Servicing the Subject: a Feminist Re-appraisal of Prostitution

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Allen, Judith
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Bulbeck, Chilla
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1994
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Abstract

This thesis examines theoretical and popular ways of knowing the prostitute and the client. Its purpose is to intervene in contemporary ways of knowing and articulate a more consistent feminist stance on prostitution. Currently, the prostitute is known predominantly through the discourse of psychology whilst the client is known through the discourse of sexology. She is deviant and he is normal. She is a victim and he is an agent. The issue of inconsistency in the feminist stance on prostitution is related to the recognition that these dualisms figure in the way in which all knowledge of the client and the prostitute is organised. Within feminist theory the prostitute is known through the dualism of victim and agent whilst the client is known through the sex/gender distinction. The former perpetuates certain ways of knowing the prostitute that cannot embrace the complexity and ambivalence of prostitution for women. If she is a victim she is only passive and exploited. If she is an agent she is both active and free. Utilising the latter allows the client to escape scrutiny. This thesis will argue that this is for two reasons. Firstly, because feminists have tended to support the idea of the prostitute as agent within the victim/agent dichotomy. Within such a way of knowing, any critique of the client became a critique of the livelihood of the prostitute, and is best avoided. Secondly, because feminists tend to work within the sex/gender distinction and its associated dualisms of mind and body, nature and culture. As such, they tend to perpetuate, rather than challenge, the sexological relationship between the sexual and the social. In both analyses, the sexual urge is ultimately natural, albeit modified by society. Analyses that argue for the social constitution of sexuality (rather than simply its social construction) still perpetuate the sex/gender distinction by claiming the validity of the mind/body dualism for their analyse. This thesis will argue that these dualisms structure an impossible choice for feminists and help to position them within the divisive prostitution debate. In a political climate that perpetuates only two ways of knowing prostitution, to critique prostitution is to be anti-sex, moralising, prudish and conservative. In contrast, to support prostitution is hailed as pro-sex, pro-women and pro-choice. Within this dichotomising of the political issue, feminists gain either conservative or libertarian allies. Within such a political climate, a consistent feminist position is lost. In order to counter this political and theoretical inconsistency, this thesis argues for a connection between the dualisms through the organisation of modern liberal democracies. To know the prostitute through the victim/agent dichotomy and the client through the sex/gender distinction (and associated dualisms of mind and body, nature and culture) is also to call upon the public/private split as their organising feature. The public/private split gives meaning to the dualisms of victim and agent, sex and gender, mind and body, through its role in the perpetuation of associations between victim, body, sex, private and women, and between agent, gender, mind, public and men. This thesis will argue that these dualisms are not useful for explaining the ambivalent and contradictory status of prostitution as both work and sex, public and private, rational and irrational, embodied and disembodied, sexual and social. However, not only does prostitution challenge the explanatory value of these dualisms, but the experience of prostitution for the prostitute and the client both subverts and inverts these dualisms. The usual configuration of the dualisms public/private, worker/consumer, male/female, mind/body, rationality/irrationality, are public, worker, male, mind, rationality, in contrast to private, consumer, female, body, irrationality. The prostitute is positioned in and through modern liberal democracies as embodied, but claims the status of worker through her experience of disembodiment. The client is positioned in and through modern liberal democracies as disembodied, and continues this proprietorial relationship with his body during the prostitution contract. She becomes the embodied worker and he becomes the disembodied sex partner. This further demonstrates the inability of a dualistic conception of prostitution to take into account the ambivalent and contradictory status of the prostitute and the client. Whilst this thesis will suggest that such an ambivalent status is to be found in all relations between men and women in modern liberal democracies, it will also propose the political implications of this theoretical reconfiguration for the feminist position on prostitution.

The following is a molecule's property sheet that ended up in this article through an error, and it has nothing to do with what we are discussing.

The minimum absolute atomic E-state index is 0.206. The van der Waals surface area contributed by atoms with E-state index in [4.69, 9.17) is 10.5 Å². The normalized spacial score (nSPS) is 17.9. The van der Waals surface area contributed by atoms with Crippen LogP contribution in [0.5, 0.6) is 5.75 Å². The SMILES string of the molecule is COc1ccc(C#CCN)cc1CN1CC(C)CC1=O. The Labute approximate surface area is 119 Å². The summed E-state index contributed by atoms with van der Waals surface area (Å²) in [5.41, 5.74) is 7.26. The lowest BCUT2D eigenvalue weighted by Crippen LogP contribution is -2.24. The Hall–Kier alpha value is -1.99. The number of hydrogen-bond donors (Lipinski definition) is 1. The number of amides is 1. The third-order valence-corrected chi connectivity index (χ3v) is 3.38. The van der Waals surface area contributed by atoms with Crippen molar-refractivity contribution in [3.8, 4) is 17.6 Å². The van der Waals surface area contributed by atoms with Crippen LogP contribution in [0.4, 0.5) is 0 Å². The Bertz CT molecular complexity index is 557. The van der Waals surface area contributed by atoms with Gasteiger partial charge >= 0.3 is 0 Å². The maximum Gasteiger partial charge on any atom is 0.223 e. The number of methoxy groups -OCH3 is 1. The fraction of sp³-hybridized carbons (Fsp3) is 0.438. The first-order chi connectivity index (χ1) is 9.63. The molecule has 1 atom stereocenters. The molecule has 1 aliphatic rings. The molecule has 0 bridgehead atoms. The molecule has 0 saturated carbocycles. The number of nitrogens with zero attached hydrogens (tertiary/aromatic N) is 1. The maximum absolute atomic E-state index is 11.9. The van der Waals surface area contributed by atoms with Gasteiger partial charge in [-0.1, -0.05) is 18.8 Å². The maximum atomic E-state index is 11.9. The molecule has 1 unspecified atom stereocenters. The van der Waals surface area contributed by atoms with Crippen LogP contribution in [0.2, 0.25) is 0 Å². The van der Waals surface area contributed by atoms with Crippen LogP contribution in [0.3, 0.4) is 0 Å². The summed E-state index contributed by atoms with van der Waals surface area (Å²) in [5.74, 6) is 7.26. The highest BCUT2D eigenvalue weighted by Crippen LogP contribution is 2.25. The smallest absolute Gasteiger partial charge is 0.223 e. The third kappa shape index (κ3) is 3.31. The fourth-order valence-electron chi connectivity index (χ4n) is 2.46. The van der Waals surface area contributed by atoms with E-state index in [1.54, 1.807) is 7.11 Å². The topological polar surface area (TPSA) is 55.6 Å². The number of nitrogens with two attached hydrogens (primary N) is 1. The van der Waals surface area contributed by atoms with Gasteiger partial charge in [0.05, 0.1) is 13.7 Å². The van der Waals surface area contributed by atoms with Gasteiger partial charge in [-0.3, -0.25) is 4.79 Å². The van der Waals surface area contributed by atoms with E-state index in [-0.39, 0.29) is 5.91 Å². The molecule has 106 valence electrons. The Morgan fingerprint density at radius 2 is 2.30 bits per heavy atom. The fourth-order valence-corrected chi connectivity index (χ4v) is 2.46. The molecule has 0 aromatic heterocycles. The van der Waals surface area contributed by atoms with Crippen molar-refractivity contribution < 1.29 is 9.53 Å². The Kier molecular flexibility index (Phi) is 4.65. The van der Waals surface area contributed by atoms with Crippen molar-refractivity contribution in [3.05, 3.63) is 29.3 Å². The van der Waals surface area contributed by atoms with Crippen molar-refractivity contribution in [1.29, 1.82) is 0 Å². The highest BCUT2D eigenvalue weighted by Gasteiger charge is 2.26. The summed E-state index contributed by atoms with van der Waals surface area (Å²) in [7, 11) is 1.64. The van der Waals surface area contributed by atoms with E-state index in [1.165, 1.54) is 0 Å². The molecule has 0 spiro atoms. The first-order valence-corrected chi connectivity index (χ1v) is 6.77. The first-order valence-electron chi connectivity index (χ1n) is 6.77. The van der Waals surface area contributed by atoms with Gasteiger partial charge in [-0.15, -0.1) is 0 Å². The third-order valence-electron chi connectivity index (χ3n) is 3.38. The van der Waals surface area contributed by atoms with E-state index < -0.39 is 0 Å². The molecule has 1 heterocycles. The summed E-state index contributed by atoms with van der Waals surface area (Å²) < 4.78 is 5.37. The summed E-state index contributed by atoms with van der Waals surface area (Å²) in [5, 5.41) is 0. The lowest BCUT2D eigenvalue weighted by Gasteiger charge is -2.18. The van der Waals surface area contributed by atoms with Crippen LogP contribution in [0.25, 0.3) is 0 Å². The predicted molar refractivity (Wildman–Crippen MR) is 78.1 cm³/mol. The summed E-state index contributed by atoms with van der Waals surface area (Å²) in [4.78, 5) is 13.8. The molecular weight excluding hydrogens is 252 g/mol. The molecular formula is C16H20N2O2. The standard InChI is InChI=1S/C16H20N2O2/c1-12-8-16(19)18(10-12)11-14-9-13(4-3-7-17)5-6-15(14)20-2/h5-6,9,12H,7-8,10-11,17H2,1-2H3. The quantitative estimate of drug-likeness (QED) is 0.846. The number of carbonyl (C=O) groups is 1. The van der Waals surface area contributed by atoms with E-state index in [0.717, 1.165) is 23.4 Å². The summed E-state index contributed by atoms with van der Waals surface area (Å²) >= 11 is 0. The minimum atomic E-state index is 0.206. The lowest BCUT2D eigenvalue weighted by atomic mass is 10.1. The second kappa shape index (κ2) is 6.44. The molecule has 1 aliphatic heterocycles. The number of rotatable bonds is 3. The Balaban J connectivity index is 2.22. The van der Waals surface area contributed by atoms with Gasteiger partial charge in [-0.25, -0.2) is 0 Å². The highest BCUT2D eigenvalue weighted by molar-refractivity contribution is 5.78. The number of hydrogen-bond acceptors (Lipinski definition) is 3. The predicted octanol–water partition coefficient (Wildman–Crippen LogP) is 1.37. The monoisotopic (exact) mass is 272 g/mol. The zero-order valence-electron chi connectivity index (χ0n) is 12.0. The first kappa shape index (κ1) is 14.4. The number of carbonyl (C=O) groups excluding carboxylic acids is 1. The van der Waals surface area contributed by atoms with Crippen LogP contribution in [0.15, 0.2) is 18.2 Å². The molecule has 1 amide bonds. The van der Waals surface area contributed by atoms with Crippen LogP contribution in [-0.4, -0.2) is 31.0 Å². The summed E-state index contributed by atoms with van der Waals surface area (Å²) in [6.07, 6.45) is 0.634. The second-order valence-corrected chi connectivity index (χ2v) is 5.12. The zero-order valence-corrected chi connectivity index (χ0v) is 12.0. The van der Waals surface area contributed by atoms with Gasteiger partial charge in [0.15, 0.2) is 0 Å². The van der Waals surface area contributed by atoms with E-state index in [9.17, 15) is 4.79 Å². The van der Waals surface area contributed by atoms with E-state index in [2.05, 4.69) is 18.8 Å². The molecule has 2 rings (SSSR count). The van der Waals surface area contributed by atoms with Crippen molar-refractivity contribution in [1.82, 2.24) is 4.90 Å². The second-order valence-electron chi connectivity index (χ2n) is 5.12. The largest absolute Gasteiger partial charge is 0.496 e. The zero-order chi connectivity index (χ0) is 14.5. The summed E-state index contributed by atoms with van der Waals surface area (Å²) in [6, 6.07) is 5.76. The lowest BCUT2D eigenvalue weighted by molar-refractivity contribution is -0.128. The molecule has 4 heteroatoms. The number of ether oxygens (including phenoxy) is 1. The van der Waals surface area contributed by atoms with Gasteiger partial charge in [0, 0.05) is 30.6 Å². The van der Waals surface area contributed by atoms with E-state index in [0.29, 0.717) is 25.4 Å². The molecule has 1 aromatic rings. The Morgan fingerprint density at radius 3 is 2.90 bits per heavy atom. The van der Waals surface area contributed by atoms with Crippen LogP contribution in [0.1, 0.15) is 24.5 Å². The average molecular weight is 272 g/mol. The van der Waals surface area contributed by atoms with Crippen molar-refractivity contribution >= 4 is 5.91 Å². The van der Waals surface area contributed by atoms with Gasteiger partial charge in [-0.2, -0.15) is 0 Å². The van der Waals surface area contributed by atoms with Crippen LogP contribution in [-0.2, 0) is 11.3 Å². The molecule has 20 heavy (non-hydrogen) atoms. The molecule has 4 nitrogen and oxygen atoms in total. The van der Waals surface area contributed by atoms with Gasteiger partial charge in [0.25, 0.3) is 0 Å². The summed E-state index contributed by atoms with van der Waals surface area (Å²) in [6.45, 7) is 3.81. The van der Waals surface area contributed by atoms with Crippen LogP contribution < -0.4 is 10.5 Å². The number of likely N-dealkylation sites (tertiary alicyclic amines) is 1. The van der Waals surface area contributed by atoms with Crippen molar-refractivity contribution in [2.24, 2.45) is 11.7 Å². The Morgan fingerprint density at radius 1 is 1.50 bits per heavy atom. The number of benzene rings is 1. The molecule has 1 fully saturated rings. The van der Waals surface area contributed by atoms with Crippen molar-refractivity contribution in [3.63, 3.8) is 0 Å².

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Thesis (PhD Doctorate)
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Doctor of Philosophy (PhD)
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Cultural and Historical Studies
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Prostitution
Feminist theory
Dualism of victim
Dualism of agent
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